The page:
“If only they had waited a few more years! Oh well, nobody pays any attention to dates anyway so we’ll just wing it!”
All three Cuban-American members of the U.S. Senate – Robert Menéndez, Marco Rubio, and Ted Cruz – wish they could say truthfully that their parents “fled Castro’s Cuba”. The embarrassing reality is that their parents left Cuba while General Fulgencio Batista was running the country after the 1952 coup that overthrew an elected government and canceled an election in which Fidel Castro was running for office.
Menéndez continues to make it seem like his parents “fled communism for freedom in the United States” after the Revolution ousted Batista on January 1, 1959. He cemented this version of reality when he was running to retain his appointment as the Democratic senator from New Jersey in 2006. For instance, he told The New York Times, “To me, it was always, ‘Wow, what instigated my parents to risk it all and start all over again?’ ” “It’s called freedom,” he said. The Times and other media did not bother to mention that he was born in New York in 1954.
Menéndez rests assured that he can repeat his refrain and that most Americans, acculturated as they are, will not ask “When?” because they assume what has been implanted in their minds:
- Flees Castro
- Flees Castro’s Cuba
- Escapes the Castros
- Escapes Cuba’s communist government
- Flees communism for freedom on our shores.
His parents become the oppressed victims of “Castro’s Revolution” and Menéndez takes on the mantle of a son of immigrants who found freedom in the United States that he is defending against the villainous Castro his parents fled.
For decades he has profited politically from that identity, raising prodigious campaign funds among wealthy right-wing Cuban-Americans in both New Jersey and Florida. Now this Cuban-American hawk oversees U.S. policy toward Cuba from his perch as chairman of the Senate Foreign Relations Committee.
When Marco Rubio won a Senate seat in 2010, he had become so used to his virtual reality that he posted the story of his parents’ flight in his Senate biography: “In 1971, Marco was born in Miami to Cuban-born parents who came to America following Fidel Castro’s takeover.” But in October 2011, the St. Petersburg Times and The Washington Post exposed the fact that his parents arrived in the United States in 1956.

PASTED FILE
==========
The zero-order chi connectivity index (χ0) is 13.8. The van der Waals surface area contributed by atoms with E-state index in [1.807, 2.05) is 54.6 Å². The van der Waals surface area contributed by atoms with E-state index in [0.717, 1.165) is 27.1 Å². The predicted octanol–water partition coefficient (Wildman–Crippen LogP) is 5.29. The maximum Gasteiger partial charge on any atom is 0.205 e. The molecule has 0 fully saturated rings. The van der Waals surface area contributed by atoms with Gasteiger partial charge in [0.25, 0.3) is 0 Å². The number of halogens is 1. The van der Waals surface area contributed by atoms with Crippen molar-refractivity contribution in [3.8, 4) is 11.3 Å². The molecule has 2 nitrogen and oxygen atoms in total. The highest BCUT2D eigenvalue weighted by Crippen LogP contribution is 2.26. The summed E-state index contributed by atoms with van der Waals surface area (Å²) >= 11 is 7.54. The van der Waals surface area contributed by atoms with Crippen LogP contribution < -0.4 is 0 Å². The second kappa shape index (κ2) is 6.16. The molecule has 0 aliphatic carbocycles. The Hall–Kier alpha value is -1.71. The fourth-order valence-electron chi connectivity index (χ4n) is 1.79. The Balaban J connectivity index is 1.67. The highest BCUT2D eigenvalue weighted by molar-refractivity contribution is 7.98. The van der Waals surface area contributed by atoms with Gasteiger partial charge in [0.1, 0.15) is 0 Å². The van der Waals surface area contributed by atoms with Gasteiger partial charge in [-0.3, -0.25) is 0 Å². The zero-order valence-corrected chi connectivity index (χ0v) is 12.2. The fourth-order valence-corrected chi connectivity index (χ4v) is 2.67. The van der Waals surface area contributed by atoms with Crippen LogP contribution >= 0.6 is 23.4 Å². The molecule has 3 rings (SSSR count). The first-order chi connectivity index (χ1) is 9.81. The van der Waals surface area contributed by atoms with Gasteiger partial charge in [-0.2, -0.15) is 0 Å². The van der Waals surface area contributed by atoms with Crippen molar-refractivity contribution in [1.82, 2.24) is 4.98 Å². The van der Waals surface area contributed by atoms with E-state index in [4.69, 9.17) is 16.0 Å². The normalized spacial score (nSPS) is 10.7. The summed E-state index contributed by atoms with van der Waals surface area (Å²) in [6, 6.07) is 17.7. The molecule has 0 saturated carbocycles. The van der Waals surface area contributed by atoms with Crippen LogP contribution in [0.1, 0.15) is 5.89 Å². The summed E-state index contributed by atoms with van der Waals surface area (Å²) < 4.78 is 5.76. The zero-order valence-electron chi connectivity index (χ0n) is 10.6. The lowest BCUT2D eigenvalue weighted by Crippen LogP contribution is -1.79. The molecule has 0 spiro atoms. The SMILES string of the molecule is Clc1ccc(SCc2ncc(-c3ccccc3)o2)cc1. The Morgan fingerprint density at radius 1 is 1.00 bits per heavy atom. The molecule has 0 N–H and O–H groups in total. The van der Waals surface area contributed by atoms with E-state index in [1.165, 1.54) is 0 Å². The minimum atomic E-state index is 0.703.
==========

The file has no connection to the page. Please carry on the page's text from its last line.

But, like Menéndez, Rubio has learned that dates don’t matter. On October 30, 2011, only a few days after his mendacity was revealed, a New York Times editorial identified him as “the son of Cuban immigrants” and that says it all to the generic American reader conditioned to fill in the blanks with the story implanted in their daily lives.
At a Senate hearing on April 3, the subject of Alan Gross, who is imprisoned in Cuba, came up, and The New York Times reported, “’We have a number of efforts under way, which I would be happy to talk to you about privately,’ [Secretary of State] Kerry said in response to a question from Sen. Marco Rubio (R-Fla.), whose parents were Cuban immigrants.”
This identity as the son of “Cuban immigrants” automatically informs the readers of the Times that Rubio is someone who merits the award of a “private” consultation when it comes to Cuban affairs. Who could doubt that this son of Cuban immigrants has special knowledge to back up his opinion (shared by Menéndez) that Alan Gross should not be exchanged for the three members of the Cuban Five who continue to be imprisoned in the United States? After all, this identity has propelled him into the position of being a possible candidate for president.
The situation of Ted Cruz, another possible presidential candidate, differs from that of Menéndez and Rubio. In 2011, as Cruz was campaigning in Texas for the U.S. Senate, he and his father Rafael both described how Rafael fought against Batista, was imprisoned and tortured, and then fled to Austin, Texas, in 1957 at age 17.
In the same month that Rubio’s official lie about his parents’ flight was exposed, The Dallas Morning News published an article by Robert T. Garrett entitled “Ted Cruz says he hasn’t misled about his father’s exodus from Cuba”. Garrett reports that Cruz mentions the date of his father’s departure from Cuba but without offering “any clues that his father was a pre-Castro exile.”
It’s another instance where dates don’t matter to the audience. Garrett quotes Cruz: “My dad fled Cuba. He was imprisoned and tortured as a teenager, and came to Austin penniless, seeking freedom. The reason I’m running [for Senate] is simple. He fled oppression once. And you have my word that I’ll fight every day to protect freedom here, so that none of us have to flee oppression a second time.”
Somehow the audience has been transformed into a people oppressed by Cuba and Cruz has become their savior. Garrett reports that Cruz was introduced to 3,000 Christian conservatives as a man whose father ‘escaped Fidel Castro’ while a Houston Chronicle blog described him as “a Cuban American whose family escaped from Castro tyranny.”
Ted Cruz won that Senate seat in 2012. An April 19-20, 2014, Wall Street Journal timeline of his life begins: “1957: Rafael Cruz flees from Cuba to Texas.” Again, the date doesn’t matter. The Journal reader understands only “flees from Cuba”.
Identity as the son of “Cuban immigrants” is a mantra bestowing stardom on all three of these victims of “Castro’s Cuba” even though their parents were leaving Batista’s Cuba while Castro was leading a revolution against the very oppression those parents were experiencing.
From their cozy nests in the Senate Office Building of Washington, D.C., these hawks oppose any improvement in relations with Cuba. One of them might even leave that perch for one in the White House someday.
Jane Franklin is the author of Cuba and the United States: A Chronological History. Some of her work is available at http://www.janefranklin.info